Anatomy and Physiology
Anatomically, a traumatic brain injury (TBI) results from a penetrating head injury or a closed head injury. A penetrating injury occurs when an object goes through the skull and enters the brain, while a closed injury occurs from any trauma that causes the brain to be violently shaken inside of the skull. This violent shaking causes the skull to instead of protect the brain, damage it.
The trauma from traumatic brain injuries can cause nerve cells within the brain to stretch, tear, or pull apart, making it extremely difficult or even impossible for the cells to send messages from one part of the brain to another, as well as to the rest of the body. This interferes with how the brain works, including thinking, remembering, seeing, and controlling movements, and therefore symptoms are never consistent with every case of traumatic brain injury.
Depending on severity, TBI can have many different symptoms
Traumatic brain injury can range from mild to very severe depending on many things, including the force of the trauma, previous brain injuries and how quickly emergency medical treatment is given. Symptoms may not be present or noticed at the time of injury. They can be delayed days or weeks before they appear, and this can lead some to go without being diagnosed for longer periods of time, increasing the danger of TBIs and the likelihood that the effects will be more severe. Most commonly, however, traumatic brain injuries are mild, and symptoms of this include:
- Visual disturbances
- Memory loss
- Poor attention/concentration
- Sleep disturbances
- Dizziness/loss of balance
- Irritability-emotional disturbances
- Feelings of depression
With more severe cases, the symptoms become endless, affecting every aspect of a person's life. To name a few, severe symptoms can include:
- Not understanding the spoken word (receptive aphasia)
- Difficulty speaking and being understood (expressive aphasia)
- Problems reading or writing
- Difficulties with interpretation of touch, temperature, movement
- Partial or total loss of vision
- Involuntary eye movements
- Decrease or loss of hearing
- Ringing in the ears
- Loss or diminished sense of smell
- Loss or diminished sense of taste
- Physical paralysis
- Chronic pain
- Loss of control of bowel and bladder
- Sleep disorders
- Inability to regulate body temperature
Mild traumatic brain injuries usually require no treatment other than rest and over-the-counter pain relievers to treat a headache. However, a person with a mild traumatic brain injury usually needs to be monitored closely at home for any persistent, worsening or new symptoms.
For more severe cases, there are many different kinds of treatments available, and they are usually executed in steps:
- Initial Treatment stabilizes the individual immediately following a traumatic brain injury.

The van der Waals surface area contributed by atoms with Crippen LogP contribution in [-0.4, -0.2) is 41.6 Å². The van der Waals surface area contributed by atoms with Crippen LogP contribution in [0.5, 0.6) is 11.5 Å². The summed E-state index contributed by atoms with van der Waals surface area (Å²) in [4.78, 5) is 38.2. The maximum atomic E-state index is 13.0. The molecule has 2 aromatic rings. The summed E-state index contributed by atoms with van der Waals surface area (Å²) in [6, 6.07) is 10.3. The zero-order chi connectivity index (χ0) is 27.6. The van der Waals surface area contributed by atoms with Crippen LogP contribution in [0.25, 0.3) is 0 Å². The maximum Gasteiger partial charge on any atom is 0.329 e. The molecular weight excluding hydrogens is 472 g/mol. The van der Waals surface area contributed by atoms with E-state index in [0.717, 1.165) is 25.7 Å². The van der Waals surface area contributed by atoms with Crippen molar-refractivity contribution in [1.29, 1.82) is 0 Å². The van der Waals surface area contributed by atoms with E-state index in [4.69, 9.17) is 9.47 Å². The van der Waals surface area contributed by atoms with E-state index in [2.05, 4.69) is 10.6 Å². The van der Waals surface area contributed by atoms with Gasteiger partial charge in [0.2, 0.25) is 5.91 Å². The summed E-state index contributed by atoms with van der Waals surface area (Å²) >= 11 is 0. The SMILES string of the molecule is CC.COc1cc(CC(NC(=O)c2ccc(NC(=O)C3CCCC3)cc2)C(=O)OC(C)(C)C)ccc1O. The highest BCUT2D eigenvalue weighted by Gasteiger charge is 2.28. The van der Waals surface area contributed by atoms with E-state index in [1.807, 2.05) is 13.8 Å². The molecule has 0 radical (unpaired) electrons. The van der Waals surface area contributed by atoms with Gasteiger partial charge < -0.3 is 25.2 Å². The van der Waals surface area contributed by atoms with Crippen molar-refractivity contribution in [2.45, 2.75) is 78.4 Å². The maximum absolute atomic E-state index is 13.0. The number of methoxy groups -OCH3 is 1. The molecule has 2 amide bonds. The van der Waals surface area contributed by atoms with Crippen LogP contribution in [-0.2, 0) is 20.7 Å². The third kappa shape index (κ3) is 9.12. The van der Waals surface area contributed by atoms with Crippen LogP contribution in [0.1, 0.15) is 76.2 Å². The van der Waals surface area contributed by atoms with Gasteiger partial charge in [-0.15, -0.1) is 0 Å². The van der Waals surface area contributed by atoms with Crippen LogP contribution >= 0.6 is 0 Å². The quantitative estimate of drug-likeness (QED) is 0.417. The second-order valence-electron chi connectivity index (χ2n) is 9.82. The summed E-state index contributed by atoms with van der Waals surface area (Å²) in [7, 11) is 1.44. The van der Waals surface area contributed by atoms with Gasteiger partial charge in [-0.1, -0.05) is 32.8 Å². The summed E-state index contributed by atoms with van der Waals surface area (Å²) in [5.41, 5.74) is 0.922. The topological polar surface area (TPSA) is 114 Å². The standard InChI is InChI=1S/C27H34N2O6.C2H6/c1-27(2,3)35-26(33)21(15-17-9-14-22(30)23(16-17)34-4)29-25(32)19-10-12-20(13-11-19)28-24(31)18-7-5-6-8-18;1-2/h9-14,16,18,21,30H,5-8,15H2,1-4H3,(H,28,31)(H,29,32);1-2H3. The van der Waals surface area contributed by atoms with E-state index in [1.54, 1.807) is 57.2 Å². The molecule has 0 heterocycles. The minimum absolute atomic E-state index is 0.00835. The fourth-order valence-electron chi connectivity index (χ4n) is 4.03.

- Rehabilitative Care Center Treatment helps restore the patient to daily life.
- Acute Treatment is aimed at minimizing secondary injury and the possibility of needing life support.
- Surgical Treatment may be used to prevent secondary injury as well by helping to maintain blood flow and oxygen to the brain and minimizing swelling and pressure.
Living with a person that has long-term effects from a TBI has its ups and downs.
My dad is now a retired officer from the US Army, but he didn't get two TBIs the way you might think based off of that. He was playing soccer in the OAC (Officer Advanced Course) and had a collision with another player. The player's head hit his face and broke his maxilla bone, causing the first TBI.
The second TBI occurred two weeks later and the mechanism of injury was the same. My dad was again playing soccer and hit another player's head. Both times, he was knocked unconscious and after the second one, more sever symptoms became noticeable.
My dad had severe headaches for months after the incident. Initially, he had serious short term memory problems and he couldn't process information. What was taking him 4 or 5 hours to do before was taking 30 to 40 after the second TBI. He couldn't complete his work and had trouble staying on task, which led to serious issues being that he was in the OAC at the time.
Even today he has short term memory issues, and will tell us the same stories over and over again. For many including my dad, it leads to frustration and some self esteem issues because you can't function as you were before, and some people don't understand that. The best thing to do as a friend or family member is to simply be supportive and don't discourage someone with long-effects from a TBI. In my family, we all listen to my dad as though it's the first time he is telling us one of his stories, and they really only get better with time.
The Gary Sinise Foundation serves our nation by honoring our defenders, veterans, first responders, and their families. More than 60% of the nation's TBI affected individuals are our veterans with causes ranging from blast damage to motor vehicle accidents to playing soccer in OAC.
Whether building specially adapted smart homes for severely wounded veterans, providing funds for our veterans to receive the medical treatment they need, lifting spirits at military medical centers, or supporting their families in times of need, they serve America’s heroes and their loved ones every day.One of their primary focuses within the veteran community is PTSD and TBIs. The foundation receives donations to help hundreds of people receive the help they need, and have been successful in doing just that.
Other organizations and foundations like this one have been established to help those with brain injuries to get the help that they need in order to return to their normal lives, and you can volunteer or donate to help or to simply raise awareness.